A recent altar set up, featuring a charmed match

Other than publicly identifying as a witch, I don’t typically share here about my own personal spiritual practice. However, identifying oneself as a witch does invite questions, and I’ve received some interesting ones over the years— no, I do not worship the devil; yes, I believe there are unseen energies all around us, and that we can better attune ourselves to these energies by living in communion with the earth and its inhabitants. Recently, though, I’ve had a few questions about my own personal practice as a hedge witch, and I thought I would share a bit in the hope that my experiences and practices resonate and, perhaps, inspire. 

First I must clarify that I am not a Wiccan. Wicca is a neo-pagan religion popularized by Gerald Gardner in the early 20th century. I have studied it a bit, along with Animism, Buddhism, Christianity, Judaism, Taoism, etc., but I don’t align myself with any organized religion. I am spiritual, a believer in both science and magic, and draw upon the Celtic, Gallic, and Jewish folk magic of my ancestors, as well as my own intuitive practice. I work with the moon cycles and the seasons, often marking the solstices/equinoxes and the “cross-quarter” holidays, similar to my ancestors. I identify as a hedge witch partly because my spiritual practice is so entwined with my craft. Learning about herbalism and working with botanicals is deeply spiritual for me. 

I also find magic in Carl Jung’s theories on the collective unconscious and archetypes, and meditate on / work with specific deities not out of pantheistic beliefs but an awareness of their archetypal power. I have in my home an altar with tokens and figures that represent Hecate, Venus, and Cardea; and in my studio, one for Brigid. (I’m thinking of doing features on each of these deities for upcoming Folklore Files series— stay tuned!) 

One of the reasons witchcraft appeals to me is the intensely personal connection to spirit that it offers, indeed a personalized connection. While I have found inspiration in the spells or rituals of others, performing them feels to me like the difference between reciting from a script and speaking my truth, and I enjoy drawing on my ancestral traditions, as well as my own experiences and skills, and “building” a spell or ritual myself. 

Prior altar set up, with multiple charmed matches

One small way I like to do this is through making “charmed” matches. Often spells and rituals call for using different colored candles (ie, red for passion, green for growth, etc., more on that below), and I typically prefer using our all-natural beeswax candles. Instead, to invoke various energies, I tie colored embroidery thread onto wooden matches. Often I’ll braid multiple colors together, and I even occasionally break out those grade-school-friendship-bracelet-making skills, creating different patterns of knots up the shaft of the match (always leaving enough space so that it’s not a fire hazard!). Making these “charmed” matches adds another layer of intention to my spellwork, and ties me (pun intended!) to my ancestors.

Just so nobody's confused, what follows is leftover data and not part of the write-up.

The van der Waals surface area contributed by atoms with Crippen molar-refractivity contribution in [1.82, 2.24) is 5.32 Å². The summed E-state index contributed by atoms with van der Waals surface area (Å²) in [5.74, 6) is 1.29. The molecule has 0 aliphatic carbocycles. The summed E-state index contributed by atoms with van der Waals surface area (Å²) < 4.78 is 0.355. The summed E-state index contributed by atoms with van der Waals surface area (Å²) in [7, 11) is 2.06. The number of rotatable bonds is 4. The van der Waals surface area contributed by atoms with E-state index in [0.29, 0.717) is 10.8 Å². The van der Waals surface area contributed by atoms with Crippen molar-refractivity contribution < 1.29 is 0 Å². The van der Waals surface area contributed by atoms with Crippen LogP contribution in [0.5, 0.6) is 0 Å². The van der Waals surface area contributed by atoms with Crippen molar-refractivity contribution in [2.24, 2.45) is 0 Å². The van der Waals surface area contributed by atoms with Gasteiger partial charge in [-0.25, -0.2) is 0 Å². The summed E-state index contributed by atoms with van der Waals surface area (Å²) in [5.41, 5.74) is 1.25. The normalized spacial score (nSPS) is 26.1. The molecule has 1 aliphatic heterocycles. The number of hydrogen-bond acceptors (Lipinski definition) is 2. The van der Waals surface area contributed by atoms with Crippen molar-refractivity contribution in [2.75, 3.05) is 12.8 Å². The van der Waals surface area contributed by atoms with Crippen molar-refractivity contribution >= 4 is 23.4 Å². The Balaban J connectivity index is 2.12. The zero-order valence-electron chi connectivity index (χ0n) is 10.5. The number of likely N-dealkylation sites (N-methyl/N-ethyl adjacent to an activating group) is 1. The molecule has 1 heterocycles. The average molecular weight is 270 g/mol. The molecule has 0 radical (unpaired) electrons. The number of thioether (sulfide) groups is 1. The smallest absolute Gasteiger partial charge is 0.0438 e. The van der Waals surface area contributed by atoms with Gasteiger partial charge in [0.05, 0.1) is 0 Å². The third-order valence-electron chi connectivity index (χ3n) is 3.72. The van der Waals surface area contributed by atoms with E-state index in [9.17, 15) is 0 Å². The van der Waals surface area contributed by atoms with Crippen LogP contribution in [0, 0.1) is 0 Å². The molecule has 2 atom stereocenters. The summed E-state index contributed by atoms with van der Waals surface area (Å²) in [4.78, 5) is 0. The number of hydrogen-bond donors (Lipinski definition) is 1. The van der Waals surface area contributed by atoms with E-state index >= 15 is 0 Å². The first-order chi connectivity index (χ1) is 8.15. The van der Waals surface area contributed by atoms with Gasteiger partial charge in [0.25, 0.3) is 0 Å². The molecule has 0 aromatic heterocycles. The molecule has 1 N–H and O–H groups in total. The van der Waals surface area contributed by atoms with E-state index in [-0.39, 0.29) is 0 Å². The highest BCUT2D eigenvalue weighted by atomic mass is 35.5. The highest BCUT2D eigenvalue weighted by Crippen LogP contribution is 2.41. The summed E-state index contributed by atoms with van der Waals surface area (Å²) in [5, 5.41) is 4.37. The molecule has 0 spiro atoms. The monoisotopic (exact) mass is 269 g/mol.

In addition to specific traditions regarding thread in both Jewish and Celtic folk magic, I think about the generations upon generations of ancestors, often women, who engaged in the “domestic arts” of sewing and spinning fibers into threads. Capitalism would have us believe that these tasks have less value than, say, building skyscrapers, but I believe there is magic in the ephemeral nature of making and tending. More, I feel a strange power in the mixing of Celtic, Gallic, and Jewish folk traditions— it is a unique magic in and of itself, more reflective of its maker. 

Check out my TikTok for an easy tutorial…

@hedgewitchbotanicals I’m sharing an easy element to incorporate into your #spellcrafting on the Grimoire today…🧵🔥 #hedgewitch #folkmagic ♬ Chopin Nocturne No. 2 Piano Mono – moshimo sound design

Do you “build” your own spells and rituals, or follow the suggestions of others? If you DIY, what are some things you like to incorporate, and does your practice call upon your ancestral traditions? Share your thoughts and experiences in the comments!

Colors & their magical correspondences
This is by no means a definitive list, and draws upon various traditions. Should a color speak to you in a different way, follow your intuition!

  • Red – Love, passion, sexuality, protection
  • Orange – Clearing obstacles, new modes of thought, creativity
  • Yellow – Communication, education, mental health
  • Green – Growth, financial and vocational matters, strength
  • Blue – Calming, emotional wellbeing, intuition
  • Purple – Abundance, leadership, courage, conviction
  • Pink – Friendship, ease in relationships, strength
  • Brown – Physical health, connections with animals, the home
  • Black – Banishing and cleansing, warding
  • White – Connection to the spiritual realm, awakening ones consciousness, invocation


Leave a Reply